Inflation: Cooling but not cool
While the general trend is down, the month-over-month change in prices was higher than expectations (0.4% vs 0.3% expected). Extrapolating these month-to-month changes forward, annual inflation rates would still be more than double the Fed’s target.
It’s still too early to declare victory, despite Paul Krugman’s bizarre tweet today.
Inflation: It ain’t over till it’s over
People are pointing to these charts suggesting we may be in for multiple inflation waves. I’m skeptical of these charts – inflation doesn’t have to follow a certain historical path. Moreover, the undercurrents driving inflation during the 1930s/40s and 1970s aren’t identical to today. I’d also argue that central bankers today benefit from the lessons learned during those times.
Still, it’s human nature to make mistakes and to overstate control, so it’s important to recognize that inflation might not return to normal as quickly as people hope.
This probably means higher for longer
Assuming the Fed has learned from the past and doesn’t get complacent, it’s unlikely policy rates return to the 2010s average. This doesn’t necessarily mean inflation remains especially elevated. More that yields will be given the opportunity to normalize.
Going back to the 1950s, it’s clear that today’s 10yr UST yield of about 4.7% is in-line with historical averages. The average yield going forward is more likely to depend on where nominal economic growth – population growth, productivity growth and inflation – averages over the next decade.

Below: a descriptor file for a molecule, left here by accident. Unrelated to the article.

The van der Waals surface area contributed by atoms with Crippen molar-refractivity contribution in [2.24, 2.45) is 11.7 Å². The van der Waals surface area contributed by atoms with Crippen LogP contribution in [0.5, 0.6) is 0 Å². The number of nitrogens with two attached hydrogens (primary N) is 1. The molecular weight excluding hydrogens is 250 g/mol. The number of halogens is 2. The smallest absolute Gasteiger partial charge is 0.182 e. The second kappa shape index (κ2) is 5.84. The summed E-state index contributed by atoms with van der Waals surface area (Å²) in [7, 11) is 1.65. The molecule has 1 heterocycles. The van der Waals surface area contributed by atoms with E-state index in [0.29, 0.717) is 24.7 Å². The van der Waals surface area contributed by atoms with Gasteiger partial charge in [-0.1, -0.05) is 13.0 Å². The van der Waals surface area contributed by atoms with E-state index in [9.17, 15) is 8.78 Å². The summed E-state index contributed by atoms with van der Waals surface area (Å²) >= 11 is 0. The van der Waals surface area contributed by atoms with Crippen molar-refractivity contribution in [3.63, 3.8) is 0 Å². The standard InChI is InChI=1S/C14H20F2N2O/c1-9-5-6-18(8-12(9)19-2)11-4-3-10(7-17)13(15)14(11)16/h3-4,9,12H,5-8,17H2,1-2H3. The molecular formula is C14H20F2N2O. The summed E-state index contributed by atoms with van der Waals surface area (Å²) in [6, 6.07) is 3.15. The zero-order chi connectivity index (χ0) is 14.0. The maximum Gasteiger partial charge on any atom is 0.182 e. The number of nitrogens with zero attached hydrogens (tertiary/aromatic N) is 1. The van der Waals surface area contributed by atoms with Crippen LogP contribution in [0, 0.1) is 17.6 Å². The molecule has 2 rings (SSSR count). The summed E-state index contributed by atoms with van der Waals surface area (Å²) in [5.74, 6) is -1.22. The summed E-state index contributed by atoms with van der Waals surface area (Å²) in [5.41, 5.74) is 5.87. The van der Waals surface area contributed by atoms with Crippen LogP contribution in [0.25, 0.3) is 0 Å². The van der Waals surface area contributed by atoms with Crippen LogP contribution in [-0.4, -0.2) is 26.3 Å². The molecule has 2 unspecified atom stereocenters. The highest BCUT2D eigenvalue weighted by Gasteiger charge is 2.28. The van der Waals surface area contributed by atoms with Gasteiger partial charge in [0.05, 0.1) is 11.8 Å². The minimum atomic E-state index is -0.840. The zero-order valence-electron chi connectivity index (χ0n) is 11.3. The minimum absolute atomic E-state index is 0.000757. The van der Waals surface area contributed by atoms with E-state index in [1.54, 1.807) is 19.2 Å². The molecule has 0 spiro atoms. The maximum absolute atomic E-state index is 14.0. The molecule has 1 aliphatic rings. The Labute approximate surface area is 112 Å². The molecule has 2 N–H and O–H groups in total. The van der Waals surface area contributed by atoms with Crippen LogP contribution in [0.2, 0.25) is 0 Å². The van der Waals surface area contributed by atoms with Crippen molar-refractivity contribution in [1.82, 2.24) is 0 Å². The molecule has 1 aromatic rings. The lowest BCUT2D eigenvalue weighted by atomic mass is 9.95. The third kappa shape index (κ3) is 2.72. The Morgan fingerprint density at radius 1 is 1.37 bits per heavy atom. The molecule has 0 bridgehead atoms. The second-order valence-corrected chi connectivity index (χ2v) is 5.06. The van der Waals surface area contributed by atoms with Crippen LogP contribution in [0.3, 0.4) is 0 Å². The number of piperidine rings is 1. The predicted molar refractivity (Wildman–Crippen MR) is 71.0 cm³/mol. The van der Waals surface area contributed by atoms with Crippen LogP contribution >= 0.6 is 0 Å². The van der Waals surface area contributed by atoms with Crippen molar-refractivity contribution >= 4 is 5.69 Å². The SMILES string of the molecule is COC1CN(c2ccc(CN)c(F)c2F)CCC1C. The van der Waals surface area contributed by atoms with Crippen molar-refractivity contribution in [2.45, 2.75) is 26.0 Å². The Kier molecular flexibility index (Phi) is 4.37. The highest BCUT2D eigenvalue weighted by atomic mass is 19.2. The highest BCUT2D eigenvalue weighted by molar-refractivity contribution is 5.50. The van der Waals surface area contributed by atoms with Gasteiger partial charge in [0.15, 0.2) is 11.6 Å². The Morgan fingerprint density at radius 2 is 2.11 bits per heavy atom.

Of course, we’re talking about averages here. Buried within the data are peaks and valleys that form with the business cycle. A higher-than-average yield or inflation rate over the next several years doesn’t mean we can’t experience a deflationary trough sometime over the next 18 months.
Did someone say “deflationary trough”?
The slow moderation of inflation combined with relatively strong employment stats have the markings of a soft landing, yet other indications suggest the winds could rapidly chill. Contracting credit, shrinking money supply and a higher cost of capital are all pushing the economy towards a cliff. This is showing up in yield curve dynamics.
Remember the massively inverted yield curve? Well, it’s not so massive anymore. The 2s-10s spread is narrowing. This is bad news – it’s called a ‘bear steepener’. As you can see in the chart below, recessions are first preceded by an inverted yield curve FOLLOWED BY a steepening curve.
Seems like the bond market is yet again trying to tell us something.